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‘No’ to mayoral referendum

Geoff Helisma |

“I’ve been a gambler and a punter most of my life,” Cr Arthur Lysaught told his fellow councillors at last week’s February 26 Clarence Valley Council (CVC) meeting.

Councillor Lysaught was concluding his debate about holding a referendum at the 2020 CVC election, to publically elect a mayor to a four-year-term.

He said he had probably “backed another loser” [his motion].

“I believe they [voters] are capable of doing it; it is a shame we have not at least given the community the opportunity to decide,” Cr Lysaught said.

Only Cr Richie Williamson supported Cr Lysaught’s motion.

During debate Cr Lysaught said he “believes this is what the community and ratepayers want” and that various “constituents” had contacted him in support of the idea.

Councillor Andrew Baker said he would not “go through the 153 reasons … to refuse this”, fearing that someone could be elected mayor, but not act as a standard councillor.

He didn’t want to leave the door open to a candidate who would be happy to “commit to be mayor at the exorbitant salary … of $50,000” and “be away from their business  … if they get … the perks and the mayoral chariot … but might not be prepared to be a councillor sitting over here doing the hard [work]”.

Councillor Williamson began by saying the motion had “a snowflakes chance in hell that this will get up”.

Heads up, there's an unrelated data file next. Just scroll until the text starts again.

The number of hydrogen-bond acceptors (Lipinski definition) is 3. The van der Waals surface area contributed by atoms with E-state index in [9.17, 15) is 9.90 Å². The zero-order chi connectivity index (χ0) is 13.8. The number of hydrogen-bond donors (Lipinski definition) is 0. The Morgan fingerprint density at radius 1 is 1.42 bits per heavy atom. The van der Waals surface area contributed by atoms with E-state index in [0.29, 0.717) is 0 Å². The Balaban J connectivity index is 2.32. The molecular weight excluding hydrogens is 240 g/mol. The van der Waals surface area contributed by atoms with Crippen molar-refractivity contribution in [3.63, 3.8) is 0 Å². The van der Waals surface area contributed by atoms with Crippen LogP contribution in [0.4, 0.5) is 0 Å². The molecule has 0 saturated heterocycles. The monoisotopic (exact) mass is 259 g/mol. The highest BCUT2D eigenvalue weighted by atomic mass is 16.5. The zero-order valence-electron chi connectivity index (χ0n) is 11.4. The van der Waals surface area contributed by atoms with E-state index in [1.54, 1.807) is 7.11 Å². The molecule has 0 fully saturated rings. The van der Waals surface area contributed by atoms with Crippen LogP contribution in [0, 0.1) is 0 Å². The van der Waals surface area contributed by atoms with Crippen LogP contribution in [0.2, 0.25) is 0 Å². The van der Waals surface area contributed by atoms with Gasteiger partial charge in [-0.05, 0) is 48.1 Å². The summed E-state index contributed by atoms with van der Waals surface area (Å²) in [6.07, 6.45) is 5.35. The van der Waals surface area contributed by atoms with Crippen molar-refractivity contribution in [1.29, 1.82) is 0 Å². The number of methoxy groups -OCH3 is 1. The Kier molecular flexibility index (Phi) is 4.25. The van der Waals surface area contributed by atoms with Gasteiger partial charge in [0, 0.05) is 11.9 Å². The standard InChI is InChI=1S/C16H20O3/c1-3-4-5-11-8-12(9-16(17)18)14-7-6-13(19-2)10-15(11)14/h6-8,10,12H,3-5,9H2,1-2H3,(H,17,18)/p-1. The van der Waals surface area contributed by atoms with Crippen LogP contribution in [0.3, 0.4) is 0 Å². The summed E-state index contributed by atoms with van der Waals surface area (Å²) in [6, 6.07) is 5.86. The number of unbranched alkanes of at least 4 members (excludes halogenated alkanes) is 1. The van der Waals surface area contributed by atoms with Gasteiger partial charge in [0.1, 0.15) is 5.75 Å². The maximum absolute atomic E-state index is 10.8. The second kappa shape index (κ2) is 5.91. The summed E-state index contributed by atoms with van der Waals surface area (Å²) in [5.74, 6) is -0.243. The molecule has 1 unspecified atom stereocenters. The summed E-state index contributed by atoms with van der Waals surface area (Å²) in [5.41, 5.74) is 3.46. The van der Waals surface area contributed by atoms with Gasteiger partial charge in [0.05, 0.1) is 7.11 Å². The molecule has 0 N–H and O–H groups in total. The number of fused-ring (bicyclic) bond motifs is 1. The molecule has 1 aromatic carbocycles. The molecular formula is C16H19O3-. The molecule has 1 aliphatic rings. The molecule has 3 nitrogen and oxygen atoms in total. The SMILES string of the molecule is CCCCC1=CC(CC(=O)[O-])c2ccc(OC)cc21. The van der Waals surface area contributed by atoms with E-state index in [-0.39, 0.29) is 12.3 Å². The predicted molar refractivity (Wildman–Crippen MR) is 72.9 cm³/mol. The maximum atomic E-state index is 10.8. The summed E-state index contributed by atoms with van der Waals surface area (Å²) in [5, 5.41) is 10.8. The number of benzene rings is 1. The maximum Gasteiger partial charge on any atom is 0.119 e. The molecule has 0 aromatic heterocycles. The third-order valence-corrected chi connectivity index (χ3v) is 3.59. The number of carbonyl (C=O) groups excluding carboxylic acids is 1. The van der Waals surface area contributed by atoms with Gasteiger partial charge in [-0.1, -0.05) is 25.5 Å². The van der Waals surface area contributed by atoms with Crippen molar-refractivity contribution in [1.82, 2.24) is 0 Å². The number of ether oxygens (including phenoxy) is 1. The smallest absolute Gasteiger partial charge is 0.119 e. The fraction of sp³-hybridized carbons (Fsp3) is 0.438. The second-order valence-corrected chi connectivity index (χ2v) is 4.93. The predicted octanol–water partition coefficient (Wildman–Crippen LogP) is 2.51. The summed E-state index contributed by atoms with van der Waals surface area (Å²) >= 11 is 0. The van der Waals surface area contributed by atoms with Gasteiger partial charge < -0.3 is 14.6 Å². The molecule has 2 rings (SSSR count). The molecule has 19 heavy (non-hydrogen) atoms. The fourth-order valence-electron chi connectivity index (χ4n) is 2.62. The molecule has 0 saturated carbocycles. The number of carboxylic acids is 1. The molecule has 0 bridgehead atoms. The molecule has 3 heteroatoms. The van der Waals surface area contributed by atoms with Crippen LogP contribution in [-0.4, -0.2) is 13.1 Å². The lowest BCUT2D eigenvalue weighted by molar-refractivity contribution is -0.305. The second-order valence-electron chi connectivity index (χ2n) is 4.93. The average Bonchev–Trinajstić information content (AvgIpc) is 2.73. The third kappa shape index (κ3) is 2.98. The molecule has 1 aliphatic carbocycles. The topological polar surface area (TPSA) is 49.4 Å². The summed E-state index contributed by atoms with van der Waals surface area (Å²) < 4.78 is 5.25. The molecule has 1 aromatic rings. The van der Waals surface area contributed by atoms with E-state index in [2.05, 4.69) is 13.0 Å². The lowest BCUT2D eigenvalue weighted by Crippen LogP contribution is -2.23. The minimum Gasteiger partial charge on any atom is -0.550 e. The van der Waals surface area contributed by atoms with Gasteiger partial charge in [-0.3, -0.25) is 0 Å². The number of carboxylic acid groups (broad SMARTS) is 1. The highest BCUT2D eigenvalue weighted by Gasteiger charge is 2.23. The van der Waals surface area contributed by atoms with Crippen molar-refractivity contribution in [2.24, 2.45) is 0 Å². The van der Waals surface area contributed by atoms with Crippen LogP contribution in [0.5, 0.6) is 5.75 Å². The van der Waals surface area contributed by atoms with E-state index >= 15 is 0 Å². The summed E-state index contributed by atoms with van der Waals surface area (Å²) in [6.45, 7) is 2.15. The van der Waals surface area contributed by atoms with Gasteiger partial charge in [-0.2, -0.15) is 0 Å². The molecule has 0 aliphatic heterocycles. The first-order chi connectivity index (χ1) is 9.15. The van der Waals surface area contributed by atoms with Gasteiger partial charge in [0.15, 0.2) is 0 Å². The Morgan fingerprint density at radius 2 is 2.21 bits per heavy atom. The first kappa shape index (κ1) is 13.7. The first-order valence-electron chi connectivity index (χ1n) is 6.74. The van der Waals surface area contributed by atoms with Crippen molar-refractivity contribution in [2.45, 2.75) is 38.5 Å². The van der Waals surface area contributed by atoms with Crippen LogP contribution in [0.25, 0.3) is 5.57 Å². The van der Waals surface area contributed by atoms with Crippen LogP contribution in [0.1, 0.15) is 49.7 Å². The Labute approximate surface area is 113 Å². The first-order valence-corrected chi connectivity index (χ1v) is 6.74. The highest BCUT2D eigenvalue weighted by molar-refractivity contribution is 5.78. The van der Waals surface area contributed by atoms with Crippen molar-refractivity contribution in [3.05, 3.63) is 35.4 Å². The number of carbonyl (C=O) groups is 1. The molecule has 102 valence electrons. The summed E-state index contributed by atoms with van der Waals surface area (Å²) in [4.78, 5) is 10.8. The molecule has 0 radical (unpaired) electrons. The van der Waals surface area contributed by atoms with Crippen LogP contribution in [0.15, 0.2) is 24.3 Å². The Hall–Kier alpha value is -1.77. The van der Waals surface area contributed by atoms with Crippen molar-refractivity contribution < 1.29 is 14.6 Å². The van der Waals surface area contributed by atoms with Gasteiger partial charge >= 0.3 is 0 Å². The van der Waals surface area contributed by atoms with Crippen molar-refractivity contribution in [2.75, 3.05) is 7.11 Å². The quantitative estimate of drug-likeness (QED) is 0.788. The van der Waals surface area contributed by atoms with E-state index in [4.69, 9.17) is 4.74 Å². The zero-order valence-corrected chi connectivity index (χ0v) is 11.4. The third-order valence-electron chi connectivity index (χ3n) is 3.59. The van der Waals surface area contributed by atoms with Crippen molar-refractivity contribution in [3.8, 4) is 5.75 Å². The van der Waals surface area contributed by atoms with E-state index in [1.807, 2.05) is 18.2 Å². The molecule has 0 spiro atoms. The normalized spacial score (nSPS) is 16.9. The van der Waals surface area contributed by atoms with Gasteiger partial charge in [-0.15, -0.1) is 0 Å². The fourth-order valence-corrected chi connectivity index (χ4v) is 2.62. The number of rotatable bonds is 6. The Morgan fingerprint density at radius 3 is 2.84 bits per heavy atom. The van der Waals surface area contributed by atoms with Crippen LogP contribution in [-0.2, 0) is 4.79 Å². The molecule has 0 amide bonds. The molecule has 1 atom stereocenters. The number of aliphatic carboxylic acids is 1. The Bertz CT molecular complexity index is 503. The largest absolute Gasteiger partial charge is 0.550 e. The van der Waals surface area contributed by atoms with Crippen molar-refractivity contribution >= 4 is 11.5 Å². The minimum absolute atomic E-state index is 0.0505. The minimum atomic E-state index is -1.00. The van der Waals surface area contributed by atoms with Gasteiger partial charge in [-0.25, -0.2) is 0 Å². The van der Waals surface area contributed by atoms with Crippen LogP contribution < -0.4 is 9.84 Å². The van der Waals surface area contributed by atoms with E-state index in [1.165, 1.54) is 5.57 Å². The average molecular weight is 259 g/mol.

“This is not about backing the yes or no case … the electors should at least be asked,” he said.

“…The electors will tell us yes or no … this is about being game enough to at least ask the question … at least we will know.”

Councillor Greg Clancy said he tended to agree with Cr Baker.

“There’s a lot to be said for the councillors electing the mayor – I do support grass roots democracy – but if we leave it up to electors, the most popular person in the view of the community may not necessarily be the person able to manage the council,” he said.

“I think the system works quite well at the moment.

“It would cost a fair bit of money to have this referendum.

“If it’s not broken you don’t need to fix it.”

Councillor Jason Kingsley said that Cr Lysaught’s “intentions were pure … and with the utmost respect to Cr Williamson … I’m all for democracy”.

“The problem for me is if it’s a ‘yes’, this could be fraught with some danger,” he said.

“…You could get any half-baked wood duck who comes along, puts up their hand, and it becomes a popularity contest.”

He said a popularly elected mayor might have little understanding of how local government works and “run on an unrealistic platform”.

“They could make promises to the community that they have no idea or understanding of the implications to council,” he said.

“For me this could really be fraught with danger, even though I respect and trust the community [and] that they would vote for who they thought would be the best leader.

“They could be duped into voting for someone who has no idea.”

Councillors currently elect the mayor to two-year terms.